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Is Dijkstra's algorithm used in modern route-finding systems such as Google maps or the satnav in your car? If not, then what is?

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  • $\begingroup$ I guess you mean the routing component that finds your way, once the GPS, which is primarily a Global Positionning Syatem has determined where you are. Yet another case of a tail wagging a dog. $\endgroup$ – babou Dec 6 '14 at 8:10
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    $\begingroup$ I can't give a source for this, but my current Algorithms lecturer works in industry, and says that $A^*$ is used a lot in practice, especially for GPS. If you use Euclidean Distance as a heuristic, you tend to get improvements over Dijstra's by ignoring paths that are nonsensical in real life. You might already know, but Dijkstra's can be described as $A^*$ with heuristic $h(x) = 0$. $\endgroup$ – jmite Dec 6 '14 at 10:44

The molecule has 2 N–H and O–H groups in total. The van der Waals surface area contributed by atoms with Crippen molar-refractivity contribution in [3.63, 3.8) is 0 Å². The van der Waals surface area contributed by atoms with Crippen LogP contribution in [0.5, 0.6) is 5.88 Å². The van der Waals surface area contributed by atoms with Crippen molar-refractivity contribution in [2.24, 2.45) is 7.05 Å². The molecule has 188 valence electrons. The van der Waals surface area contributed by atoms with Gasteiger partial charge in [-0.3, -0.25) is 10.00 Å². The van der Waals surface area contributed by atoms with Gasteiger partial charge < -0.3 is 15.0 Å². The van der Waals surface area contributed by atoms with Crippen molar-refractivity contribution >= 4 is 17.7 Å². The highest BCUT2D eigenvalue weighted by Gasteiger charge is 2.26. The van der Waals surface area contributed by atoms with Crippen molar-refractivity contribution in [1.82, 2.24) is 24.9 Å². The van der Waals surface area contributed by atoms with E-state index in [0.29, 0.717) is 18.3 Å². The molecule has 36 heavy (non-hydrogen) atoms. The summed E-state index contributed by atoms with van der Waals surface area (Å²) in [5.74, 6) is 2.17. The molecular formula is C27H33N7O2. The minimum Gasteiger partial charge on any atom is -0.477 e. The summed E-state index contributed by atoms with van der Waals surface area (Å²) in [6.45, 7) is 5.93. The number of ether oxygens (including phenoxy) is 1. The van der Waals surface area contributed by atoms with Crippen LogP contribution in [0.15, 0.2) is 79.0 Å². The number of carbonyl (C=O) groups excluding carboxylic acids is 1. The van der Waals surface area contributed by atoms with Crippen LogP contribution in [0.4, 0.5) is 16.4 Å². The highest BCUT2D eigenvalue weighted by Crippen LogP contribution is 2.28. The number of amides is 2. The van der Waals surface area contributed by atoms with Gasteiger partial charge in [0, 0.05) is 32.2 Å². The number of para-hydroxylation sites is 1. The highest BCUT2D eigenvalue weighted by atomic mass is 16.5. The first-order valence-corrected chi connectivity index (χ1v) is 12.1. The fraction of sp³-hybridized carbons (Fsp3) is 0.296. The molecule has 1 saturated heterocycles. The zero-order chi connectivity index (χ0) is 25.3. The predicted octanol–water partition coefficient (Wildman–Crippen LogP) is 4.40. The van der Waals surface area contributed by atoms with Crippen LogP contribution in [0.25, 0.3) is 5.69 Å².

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Yes, Dijkstra's algorithm is used in modern maps systems. A lengthy and informative discussion can be found in the following question from StackOverflow: What algorithms compute directions from point A to point B on a map?

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Google Maps in 2009 used Contraction Hierarchies - see this tech talk.

Since then, some mind-blowing methods have been discovered, capable of doing cross-country routing in fractional milliseconds - the so-called "two-hop labeling distance oracles". See here, or search for "Hub labeling" or "Shortest paths for the masses". I think I heard Bing uses this one. It also has applications like the ability to find the nearest point of interest (e.g. nearest gas station) with a complexity independent on the number of gas stations.

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    $\begingroup$ This seem to be useful references. However, can you a) give citable references and/or b) paint the broad picture of how these work? In particular, do they solve the problem exactly? $\endgroup$ – Raphael Dec 6 '14 at 9:12

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